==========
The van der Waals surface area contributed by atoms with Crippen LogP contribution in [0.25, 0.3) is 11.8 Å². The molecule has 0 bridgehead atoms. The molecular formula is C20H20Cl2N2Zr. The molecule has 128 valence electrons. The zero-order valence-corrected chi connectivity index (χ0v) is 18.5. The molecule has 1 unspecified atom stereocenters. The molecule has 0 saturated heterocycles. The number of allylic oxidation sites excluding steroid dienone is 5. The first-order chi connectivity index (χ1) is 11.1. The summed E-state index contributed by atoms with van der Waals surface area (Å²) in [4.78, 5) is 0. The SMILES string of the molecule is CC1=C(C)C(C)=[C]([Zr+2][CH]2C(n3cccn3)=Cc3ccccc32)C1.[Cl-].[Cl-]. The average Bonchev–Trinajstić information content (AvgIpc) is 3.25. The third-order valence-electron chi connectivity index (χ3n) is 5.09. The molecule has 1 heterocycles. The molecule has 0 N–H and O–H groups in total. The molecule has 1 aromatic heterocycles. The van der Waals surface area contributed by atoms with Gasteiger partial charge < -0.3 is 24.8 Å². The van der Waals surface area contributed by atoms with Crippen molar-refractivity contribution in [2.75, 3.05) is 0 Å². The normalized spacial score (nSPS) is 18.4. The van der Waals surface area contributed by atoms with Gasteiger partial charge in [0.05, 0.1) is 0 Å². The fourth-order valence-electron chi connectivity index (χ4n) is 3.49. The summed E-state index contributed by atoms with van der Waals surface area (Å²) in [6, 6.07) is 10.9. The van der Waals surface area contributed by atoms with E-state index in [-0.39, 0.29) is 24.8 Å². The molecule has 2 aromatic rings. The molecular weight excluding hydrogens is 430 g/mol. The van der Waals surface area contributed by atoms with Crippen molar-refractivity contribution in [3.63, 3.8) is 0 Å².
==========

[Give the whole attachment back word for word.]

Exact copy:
The van der Waals surface area contributed by atoms with Crippen LogP contribution in [0.25, 0.3) is 11.8 Å². The molecule has 0 bridgehead atoms. The molecular formula is C20H20Cl2N2Zr. The molecule has 128 valence electrons. The zero-order valence-corrected chi connectivity index (χ0v) is 18.5. The molecule has 1 unspecified atom stereocenters. The molecule has 0 saturated heterocycles. The number of allylic oxidation sites excluding steroid dienone is 5. The first-order chi connectivity index (χ1) is 11.1. The summed E-state index contributed by atoms with van der Waals surface area (Å²) in [4.78, 5) is 0. The SMILES string of the molecule is CC1=C(C)C(C)=[C]([Zr+2][CH]2C(n3cccn3)=Cc3ccccc32)C1.[Cl-].[Cl-]. The average Bonchev–Trinajstić information content (AvgIpc) is 3.25. The third-order valence-electron chi connectivity index (χ3n) is 5.09. The molecule has 1 heterocycles. The molecule has 0 N–H and O–H groups in total. The molecule has 1 aromatic heterocycles. The van der Waals surface area contributed by atoms with Gasteiger partial charge < -0.3 is 24.8 Å². The van der Waals surface area contributed by atoms with Crippen molar-refractivity contribution in [2.75, 3.05) is 0 Å². The normalized spacial score (nSPS) is 18.4. The van der Waals surface area contributed by atoms with Gasteiger partial charge in [0.05, 0.1) is 0 Å². The fourth-order valence-electron chi connectivity index (χ4n) is 3.49. The summed E-state index contributed by atoms with van der Waals surface area (Å²) in [6, 6.07) is 10.9. The van der Waals surface area contributed by atoms with E-state index in [-0.39, 0.29) is 24.8 Å². The molecule has 2 aromatic rings. The molecular weight excluding hydrogens is 430 g/mol. The van der Waals surface area contributed by atoms with Crippen molar-refractivity contribution in [3.63, 3.8) is 0 Å².